The organic film supports a million more times read-write cycles and consumes 1,000 times less power than commercial flash memories.
Above photo: Researchers from the National University of Singapore (NUS) led the invention of a novel organic resistive memory device that is cheaper and has higher endurance as well as better energy efficiency than commercial flash memories. The overall coordinator for the project is Professor T Venky Venkatesan, Director of NUS Nanoscience and Nanotechnology Institute (extreme right). / Credit: National University of Singapore
An international research team led by scientists from the National University of Singapore (NUS) pioneered the development of a novel thin, organic film that supports a million more times read-write cycles and consumes 1,000 times less power than commercial flash memories.
The organic film can store and process data for 1 trillion cycles and has the potential to be made even smaller than its current size of 60 square nanometers, with potential to be sub-25 square nanometres.
Professor T Venky Venkatesan, Director of NUS Nanoscience and Nanotechnology Institute (NUSNNI), the overall coordinator for this groundbreaking project said, "The novel properties of our invention opens up a new field in the design and development of flexible and lightweight devices. Our work shifts the paradigm on how the industry has traditionally viewed organic electronics, and expands the application of such technologies into new territories."
The invention of the memory device was first reported online in the journal Nature Materials on 23 October 2017.
Today we rely on ubiquitous silicon-based flash memories to store the massive volumes of data being generated. For years, the computer industry has sought to develop memory technologies with higher endurance, lower cost, and better energy efficiency than commercial flash memories. However, the industry has not used organic systems in memories due to limitations in performance, questionable claims of reproducibility, and the lack of scientific clarity on mechanisms through which they exhibit their behaviour.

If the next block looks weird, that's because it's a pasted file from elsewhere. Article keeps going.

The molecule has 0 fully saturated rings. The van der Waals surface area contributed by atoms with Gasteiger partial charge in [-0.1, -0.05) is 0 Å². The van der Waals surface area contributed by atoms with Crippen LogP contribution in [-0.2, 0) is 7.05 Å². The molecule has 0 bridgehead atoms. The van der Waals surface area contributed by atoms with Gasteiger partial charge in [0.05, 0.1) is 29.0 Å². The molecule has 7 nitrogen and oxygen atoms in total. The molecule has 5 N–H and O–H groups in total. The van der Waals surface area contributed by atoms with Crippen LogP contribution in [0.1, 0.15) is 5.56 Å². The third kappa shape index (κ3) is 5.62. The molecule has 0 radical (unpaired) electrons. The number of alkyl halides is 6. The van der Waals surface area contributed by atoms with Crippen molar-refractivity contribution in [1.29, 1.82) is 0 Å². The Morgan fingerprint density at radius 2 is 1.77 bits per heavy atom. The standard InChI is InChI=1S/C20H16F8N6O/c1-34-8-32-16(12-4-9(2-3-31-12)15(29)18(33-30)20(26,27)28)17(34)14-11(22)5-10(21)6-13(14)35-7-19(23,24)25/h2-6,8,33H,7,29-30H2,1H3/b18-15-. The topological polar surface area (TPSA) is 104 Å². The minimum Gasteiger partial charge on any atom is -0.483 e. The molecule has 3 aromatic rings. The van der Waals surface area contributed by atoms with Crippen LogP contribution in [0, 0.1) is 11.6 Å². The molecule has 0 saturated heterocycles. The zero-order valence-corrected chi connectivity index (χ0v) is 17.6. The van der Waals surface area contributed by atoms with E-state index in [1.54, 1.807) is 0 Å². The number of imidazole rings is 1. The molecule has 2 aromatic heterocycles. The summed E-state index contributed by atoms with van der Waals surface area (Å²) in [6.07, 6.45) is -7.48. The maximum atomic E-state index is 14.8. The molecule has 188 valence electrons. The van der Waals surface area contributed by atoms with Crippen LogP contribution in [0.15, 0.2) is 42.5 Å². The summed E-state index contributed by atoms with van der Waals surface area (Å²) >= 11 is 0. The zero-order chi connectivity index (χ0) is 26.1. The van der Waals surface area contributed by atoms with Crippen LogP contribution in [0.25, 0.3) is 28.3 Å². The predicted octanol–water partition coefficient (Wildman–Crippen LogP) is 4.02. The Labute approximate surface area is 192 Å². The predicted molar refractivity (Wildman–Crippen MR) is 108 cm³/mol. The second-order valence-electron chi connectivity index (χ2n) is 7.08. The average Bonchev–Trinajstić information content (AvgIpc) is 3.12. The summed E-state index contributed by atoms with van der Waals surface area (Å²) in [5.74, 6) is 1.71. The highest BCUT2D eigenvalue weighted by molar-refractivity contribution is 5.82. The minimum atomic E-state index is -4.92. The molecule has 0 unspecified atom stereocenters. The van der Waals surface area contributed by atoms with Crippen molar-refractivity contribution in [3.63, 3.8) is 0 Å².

Addressing these challenges, Mr. Sreetosh Goswami, a researcher from NUSNNI and a graduate student from the NUS School of Integrative Sciences and Engineering working under the supervision of Prof. Venkatesan, successfully fabricated an organic resistive memory device that outperforms commercial flash memory in terms of endurance (Write endurance is the number of program/erase cycles that can be applied to a block of flash memory before the storage media becomes unreliable), energy efficiency and cost. He developed 600 working devices which demonstrated impeccable reproducibility.
According to Mr. Goswami, this is the first time that an organic device is looking industrially competitive. "Also, we have developed a clear picture of the molecular mechanism based on our in-situ studies which organic devices have always been lacking," he added.
The new device utilises a transition metal complex which was designed and synthesised by Professor Sreebrata Goswami and his team, comprising graduate students Mr. Santi Prasad Rath and Mr. Debabrata Sengupta, from the Indian Association for Cultivation of Sciences.